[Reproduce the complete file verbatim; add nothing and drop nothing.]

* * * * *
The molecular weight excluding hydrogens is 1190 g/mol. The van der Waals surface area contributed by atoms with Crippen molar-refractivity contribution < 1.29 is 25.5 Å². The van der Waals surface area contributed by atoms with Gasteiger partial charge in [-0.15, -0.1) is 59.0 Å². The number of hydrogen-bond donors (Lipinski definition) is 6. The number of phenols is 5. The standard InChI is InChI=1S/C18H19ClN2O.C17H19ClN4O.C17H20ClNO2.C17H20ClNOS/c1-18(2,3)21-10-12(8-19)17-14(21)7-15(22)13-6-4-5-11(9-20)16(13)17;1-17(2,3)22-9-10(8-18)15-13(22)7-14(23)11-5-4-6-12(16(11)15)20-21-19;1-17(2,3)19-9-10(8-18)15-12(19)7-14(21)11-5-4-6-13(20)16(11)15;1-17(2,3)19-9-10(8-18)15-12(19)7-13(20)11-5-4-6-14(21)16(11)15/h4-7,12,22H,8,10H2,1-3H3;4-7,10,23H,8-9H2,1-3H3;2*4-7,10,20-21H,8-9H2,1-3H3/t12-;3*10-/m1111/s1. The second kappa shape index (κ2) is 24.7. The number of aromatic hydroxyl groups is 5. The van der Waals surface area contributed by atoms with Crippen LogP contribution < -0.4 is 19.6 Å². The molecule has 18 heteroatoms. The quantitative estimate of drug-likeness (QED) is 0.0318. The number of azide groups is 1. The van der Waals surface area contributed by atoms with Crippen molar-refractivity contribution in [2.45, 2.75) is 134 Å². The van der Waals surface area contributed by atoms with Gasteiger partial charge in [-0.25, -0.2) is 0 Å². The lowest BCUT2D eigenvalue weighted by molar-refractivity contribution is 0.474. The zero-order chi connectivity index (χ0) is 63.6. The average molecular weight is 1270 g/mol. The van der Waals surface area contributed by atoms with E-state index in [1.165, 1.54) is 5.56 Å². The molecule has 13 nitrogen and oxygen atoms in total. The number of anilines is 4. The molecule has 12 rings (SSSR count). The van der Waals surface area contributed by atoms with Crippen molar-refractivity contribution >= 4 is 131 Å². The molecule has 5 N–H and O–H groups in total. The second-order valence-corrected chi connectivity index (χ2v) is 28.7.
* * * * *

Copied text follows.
The molecular weight excluding hydrogens is 1190 g/mol. The van der Waals surface area contributed by atoms with Crippen molar-refractivity contribution < 1.29 is 25.5 Å². The van der Waals surface area contributed by atoms with Gasteiger partial charge in [-0.15, -0.1) is 59.0 Å². The number of hydrogen-bond donors (Lipinski definition) is 6. The number of phenols is 5. The standard InChI is InChI=1S/C18H19ClN2O.C17H19ClN4O.C17H20ClNO2.C17H20ClNOS/c1-18(2,3)21-10-12(8-19)17-14(21)7-15(22)13-6-4-5-11(9-20)16(13)17;1-17(2,3)22-9-10(8-18)15-13(22)7-14(23)11-5-4-6-12(16(11)15)20-21-19;1-17(2,3)19-9-10(8-18)15-12(19)7-14(21)11-5-4-6-13(20)16(11)15;1-17(2,3)19-9-10(8-18)15-12(19)7-13(20)11-5-4-6-14(21)16(11)15/h4-7,12,22H,8,10H2,1-3H3;4-7,10,23H,8-9H2,1-3H3;2*4-7,10,20-21H,8-9H2,1-3H3/t12-;3*10-/m1111/s1. The second kappa shape index (κ2) is 24.7. The number of aromatic hydroxyl groups is 5. The van der Waals surface area contributed by atoms with Crippen LogP contribution < -0.4 is 19.6 Å². The molecule has 18 heteroatoms. The quantitative estimate of drug-likeness (QED) is 0.0318. The number of azide groups is 1. The van der Waals surface area contributed by atoms with Crippen molar-refractivity contribution in [2.45, 2.75) is 134 Å². The van der Waals surface area contributed by atoms with Gasteiger partial charge in [-0.25, -0.2) is 0 Å². The lowest BCUT2D eigenvalue weighted by molar-refractivity contribution is 0.474. The zero-order chi connectivity index (χ0) is 63.6. The average molecular weight is 1270 g/mol. The van der Waals surface area contributed by atoms with E-state index in [1.165, 1.54) is 5.56 Å². The molecule has 13 nitrogen and oxygen atoms in total. The number of anilines is 4. The molecule has 12 rings (SSSR count). The van der Waals surface area contributed by atoms with Crippen molar-refractivity contribution >= 4 is 131 Å². The molecule has 5 N–H and O–H groups in total. The second-order valence-corrected chi connectivity index (χ2v) is 28.7.